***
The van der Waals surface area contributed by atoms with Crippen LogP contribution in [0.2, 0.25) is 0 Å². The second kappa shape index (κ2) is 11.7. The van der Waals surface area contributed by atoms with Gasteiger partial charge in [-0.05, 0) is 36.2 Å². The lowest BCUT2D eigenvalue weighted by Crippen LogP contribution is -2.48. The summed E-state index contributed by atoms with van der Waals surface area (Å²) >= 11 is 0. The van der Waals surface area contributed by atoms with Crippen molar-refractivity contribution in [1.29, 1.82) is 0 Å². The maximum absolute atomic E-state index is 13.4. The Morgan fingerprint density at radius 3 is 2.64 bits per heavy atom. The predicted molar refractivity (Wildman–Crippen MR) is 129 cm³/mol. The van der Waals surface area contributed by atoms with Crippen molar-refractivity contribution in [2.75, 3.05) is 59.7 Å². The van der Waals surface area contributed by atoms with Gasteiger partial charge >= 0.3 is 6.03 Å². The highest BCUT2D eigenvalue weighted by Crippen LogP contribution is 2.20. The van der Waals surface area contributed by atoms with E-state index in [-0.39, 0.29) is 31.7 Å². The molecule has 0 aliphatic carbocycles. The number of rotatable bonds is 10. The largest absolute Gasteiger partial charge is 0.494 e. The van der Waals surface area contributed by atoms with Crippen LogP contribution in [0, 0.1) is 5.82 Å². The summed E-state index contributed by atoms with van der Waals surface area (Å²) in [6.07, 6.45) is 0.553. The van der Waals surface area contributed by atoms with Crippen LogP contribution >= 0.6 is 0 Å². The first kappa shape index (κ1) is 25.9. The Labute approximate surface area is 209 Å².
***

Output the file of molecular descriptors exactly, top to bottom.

The van der Waals surface area contributed by atoms with Crippen LogP contribution in [0.2, 0.25) is 0 Å². The second kappa shape index (κ2) is 11.7. The van der Waals surface area contributed by atoms with Gasteiger partial charge in [-0.05, 0) is 36.2 Å². The lowest BCUT2D eigenvalue weighted by Crippen LogP contribution is -2.48. The summed E-state index contributed by atoms with van der Waals surface area (Å²) >= 11 is 0. The van der Waals surface area contributed by atoms with Crippen molar-refractivity contribution in [1.29, 1.82) is 0 Å². The maximum absolute atomic E-state index is 13.4. The Morgan fingerprint density at radius 3 is 2.64 bits per heavy atom. The predicted molar refractivity (Wildman–Crippen MR) is 129 cm³/mol. The van der Waals surface area contributed by atoms with Crippen molar-refractivity contribution in [2.75, 3.05) is 59.7 Å². The van der Waals surface area contributed by atoms with Gasteiger partial charge >= 0.3 is 6.03 Å². The highest BCUT2D eigenvalue weighted by Crippen LogP contribution is 2.20. The van der Waals surface area contributed by atoms with E-state index in [-0.39, 0.29) is 31.7 Å². The molecule has 0 aliphatic carbocycles. The number of rotatable bonds is 10. The largest absolute Gasteiger partial charge is 0.494 e. The van der Waals surface area contributed by atoms with Crippen LogP contribution in [0, 0.1) is 5.82 Å². The summed E-state index contributed by atoms with van der Waals surface area (Å²) in [6.07, 6.45) is 0.553. The van der Waals surface area contributed by atoms with Crippen LogP contribution >= 0.6 is 0 Å². The first kappa shape index (κ1) is 25.9. The Labute approximate surface area is 209 Å².